State Structure and Political System of Thailand

State structure and political system of Thailand

The Kingdom of Thailand has been a constitutional monarchy since 1932. The last 16th Constitution, adopted in 1997, significantly expands the rights of citizens, their ability to control elections, and creates conditions for combating corruption in the country’s political system. The head of state is the king, now Bhumiphon Adulyadej (Rama IX) of the Chakri dynasty. The king is the moral leader of the country, legitimizes power, acts as an intermediary in a political crisis. King Bhumibol Adulyadej and Queen Sirikit enjoy great respect from their subjects and special love from the peasants, which is largely due to the personal qualities of the royal couple and the social programs they patronize. The supreme legislative body is a bicameral parliament, consisting of the House of Representatives (500 deputies) and the Senate (200 people), elected since 2000.┬áCheck equzhou for political system of Thailand.

Within the framework of the parliamentary system, political parties operate, the oldest of them is the Democratic Party, others, as a rule, are created under a specific leader: the National Aspiration Party, leader Chaovalit Yongchayut; “Chhat Pattana” leader Chatchai Choonhavan; Thai Rak Thai, leader Thaksin Shinawatra, and others. The party that wins the general election forms the government.

Thailand is a unitary state divided into 72 provinces (changwat), which are divided into districts (ampe). Local authorities are under the jurisdiction of the Ministry of Internal Affairs and are appointed from the center. Recently, attempts have been made to decentralize power. According to legislative amendments (1998), the rights of city and municipal representative bodies of power are expanded. Largest cities (million people): Bangkok, Nakhon Ratchasima (2.54), Ubon Rachathani (1.77), Chiang Mai (1.59) (2000).

Science and culture of Thailand

The first program of state education was adopted in 1932. The modern system of state education includes four levels: 1-2 years of preschool education; 6 years of compulsory primary education; 6 years of secondary education, which has two levels. The literacy rate is 93%, one of the highest in the East Asia region, third after South Korea and Hong Kong. Primary education is practically universal. But only 28% of students enter the 2nd level school (one of the lowest rates in the region). 14% go to higher educational institutions (which is much higher than in other countries), but most go to vocational schools, not universities. Less than 20% of university graduates specialize in science and technology (in Singapore – more than 50%) (all data for 1996). The largest universities in the country: Chulalongkorn Universities (1917),

Thai writing dates back to the 13th century, its creation is attributed to King Ramkhamhaeng, his inscription on a stone stele is famous, describing the state of the kingdom and the principles of government. Poetic styles developed in the 15th-18th centuries. The most popular epic works are Ramakian, Khun Chang and Khun Peng, Inao, Phra Lo, Mahachhat. The most famous classical poet Sunthon Phu (1786-1855), who developed new popular genres, was the author of the unique poem “Phra Aphaimani” and other works.┬áCheck homeagerly for democracy and human rights of Thailand.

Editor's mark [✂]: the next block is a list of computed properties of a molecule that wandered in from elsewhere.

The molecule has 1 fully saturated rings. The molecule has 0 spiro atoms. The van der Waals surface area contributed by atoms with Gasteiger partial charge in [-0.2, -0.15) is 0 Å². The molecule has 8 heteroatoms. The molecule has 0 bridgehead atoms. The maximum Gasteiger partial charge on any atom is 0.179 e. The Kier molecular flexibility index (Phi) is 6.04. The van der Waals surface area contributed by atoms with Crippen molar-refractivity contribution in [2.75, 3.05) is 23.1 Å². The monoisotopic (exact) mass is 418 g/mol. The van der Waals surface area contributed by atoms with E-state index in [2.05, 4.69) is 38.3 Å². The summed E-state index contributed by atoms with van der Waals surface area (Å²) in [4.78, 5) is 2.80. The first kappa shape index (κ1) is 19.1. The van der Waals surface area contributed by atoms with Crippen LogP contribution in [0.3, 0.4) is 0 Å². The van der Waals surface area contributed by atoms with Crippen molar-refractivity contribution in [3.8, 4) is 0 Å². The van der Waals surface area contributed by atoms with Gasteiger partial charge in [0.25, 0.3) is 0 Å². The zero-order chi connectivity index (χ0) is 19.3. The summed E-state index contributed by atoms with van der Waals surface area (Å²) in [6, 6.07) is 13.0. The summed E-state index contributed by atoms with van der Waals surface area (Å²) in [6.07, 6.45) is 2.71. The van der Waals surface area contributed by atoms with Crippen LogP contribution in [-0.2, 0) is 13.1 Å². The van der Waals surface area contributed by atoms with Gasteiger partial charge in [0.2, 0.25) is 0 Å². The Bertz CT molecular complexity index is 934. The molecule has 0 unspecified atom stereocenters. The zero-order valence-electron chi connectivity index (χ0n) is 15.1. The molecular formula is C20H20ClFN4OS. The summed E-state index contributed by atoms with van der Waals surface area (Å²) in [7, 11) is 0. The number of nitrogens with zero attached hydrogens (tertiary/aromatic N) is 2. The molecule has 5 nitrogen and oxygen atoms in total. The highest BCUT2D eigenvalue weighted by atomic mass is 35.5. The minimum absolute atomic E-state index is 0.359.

The traditional plastic theater of masks – khon originates from the theater of South India and ancient Cambodia. Lakon – traditional theater without masks, nang – shadow theater represent the plots of ancient and medieval classical works. Performances of all types of traditional theater are accompanied by a phiphat orchestra, singing, and recitative. The training of performers for traditional theater is carried out from early childhood at the College of Dramatic Arts under the Ministry of Education.

The literature of Thailand is not well known abroad, but there are many gifted and interesting authors among Thai authors. The classic of modern literature is Khulap Saipradit, who lived in the 20th century. Prince Damrong Rachanuphap (1862-1943), a publisher and compiler of chronicles, collections of literary monuments, author of prefaces to historical and literary works and fundamental literary studies, is considered the largest historian and literary critic in Thailand.

In Soviet times, a number of translations of literary works from Thai into Russian were made. At present, many new writers have appeared. Some stories and novels by Thai authors have been translated into English.

The architecture and fine arts of Thailand are deeply original, embodied in the palace and temple complex of Bangkok and historically associated with the cultures of ancient India, China, and Angkor. Monuments of architecture and sculpture belong to different historical eras and artistic styles: Dvaravati, Lopburi, Chiangsen, Sukhothai, U Thong, Ayutthaya, Ratthanakosin. Of the modern art forms, painting, television drama (classical and modern) are developed. Thai cinematography has recently become very popular among amateurs outside the country, including in Russia. Much attention is paid to the preservation of traditional handicraft production, incl. the manufacture of silverware and the art of woodcarving. The Thais have retained some of the traditional sports. The greatest popularity, incl. in the West, bought thai boxing – muay thai. In the suburbs of Bangkok – Rangsit there is the Muay Thai Institute, where not only athletes from Thailand, but also foreign ones are trained. Phon Qingpet Institute alumni include the first Thai boxer to win a world flyweight title, as well as Phim Aranlek Sit Aran, who at the 1996 Atlanta Olympics became the first ever Thai boxer to win an Olympic gold medal.

Politics of Thailand

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